Bangladesh's main opposition Bangladesh Nationalist Party (BNP)
Saturday said its leader and former prime minister Khaleda Zia was
put "under house arrest" as the government moved to evict her
early morning from the house given to her after her husband's
assassination in 1981.
Police and Rapid Action Battallion personnel took possession of
the single-storeyed colonial house in the Dhaka Cantonment area,
where Zia has lived for the past three decades.
The 2.72-acre plot was originally the official residence of the
army's deputy chief of staff, a position held by Zia's husband,
Gen. Ziaur Rahman, who later became the army chief, then military
ruler and later the elected president. He was assassinated in
The government told the Dhaka High Court that the allotment of the
house was illegal and it should be vacated.
Hasina wants to use the house to resettle families of army
officers who were killed in a mutiny staged in February last year
by troopers of Bangladesh Rifles (BDR), the country's border
Before the BNP went into an emergency meeting Saturday, its
secretary general Khandaker Delwar Hossain said Zia, who was still
in the house, was "under house arrest".
The government move came at the end of a month-long quit notice
issued to Zia by the Dhaka High Court that rejected her appeal
against an earlier eviction order.
Zia's appeal before the Supreme Sourt is pending till Nov 29.
As the eviction process went on, Zia's press aide and other BNP
leaders vehemently denied that she was voluntarily leaving the
house, the Daily Star newspaper said.
The claim on the house was made by the military, which technically
owns the cantonment house, through a statement issued by the Inter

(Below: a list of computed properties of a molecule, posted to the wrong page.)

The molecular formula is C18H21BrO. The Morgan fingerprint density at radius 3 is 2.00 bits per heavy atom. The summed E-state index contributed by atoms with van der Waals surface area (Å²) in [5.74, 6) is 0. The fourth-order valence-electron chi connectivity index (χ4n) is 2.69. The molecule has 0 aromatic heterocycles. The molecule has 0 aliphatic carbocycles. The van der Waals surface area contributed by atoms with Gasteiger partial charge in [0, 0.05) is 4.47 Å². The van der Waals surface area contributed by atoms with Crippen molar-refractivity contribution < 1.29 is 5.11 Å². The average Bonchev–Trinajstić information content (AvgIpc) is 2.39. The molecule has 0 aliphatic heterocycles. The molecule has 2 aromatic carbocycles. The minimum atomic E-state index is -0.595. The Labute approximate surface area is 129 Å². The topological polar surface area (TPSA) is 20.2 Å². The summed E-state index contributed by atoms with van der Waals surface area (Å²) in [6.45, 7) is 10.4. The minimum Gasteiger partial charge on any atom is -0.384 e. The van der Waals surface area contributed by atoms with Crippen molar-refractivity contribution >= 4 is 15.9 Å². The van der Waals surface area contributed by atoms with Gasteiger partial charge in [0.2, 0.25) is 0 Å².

Services Public Relations ((ISPR) department.
The ruling Awami League, meanwhile, "hailed" Zia for her reported
move to "vacate" the residence.
Awami League central joint secretary Mahbub-ul Alam Hanif told the
Daily Star that it was "a wise decision of the opposition leader,
which will bring decency to the country and strengthen the rule of
There was "no involvement of the state or the ruling party in the
matter", he said.
Anticipating the government's move, BNP activists assembled at the
Jahangir Gate of the cantonment, but were not allowed to enter,
bdnews24.com, an online newspaper reported.
Political observers said the government's move would sharpen the
conflict between Zia and her arch political rival, Prime Minister
Zia, who overwhelmingly lost the December 2008 parliamentary
election to Hasina, has been boycotting parliament. The government
has moved court to secure the return of her two sons, Tarique
Rahman and Arafat Rahman Koko, who were jailed in corruption
cases. They were released on bail separately by past government to
seek medical treatment in London and Bangkok respectively and have
been out of the country since 2008.
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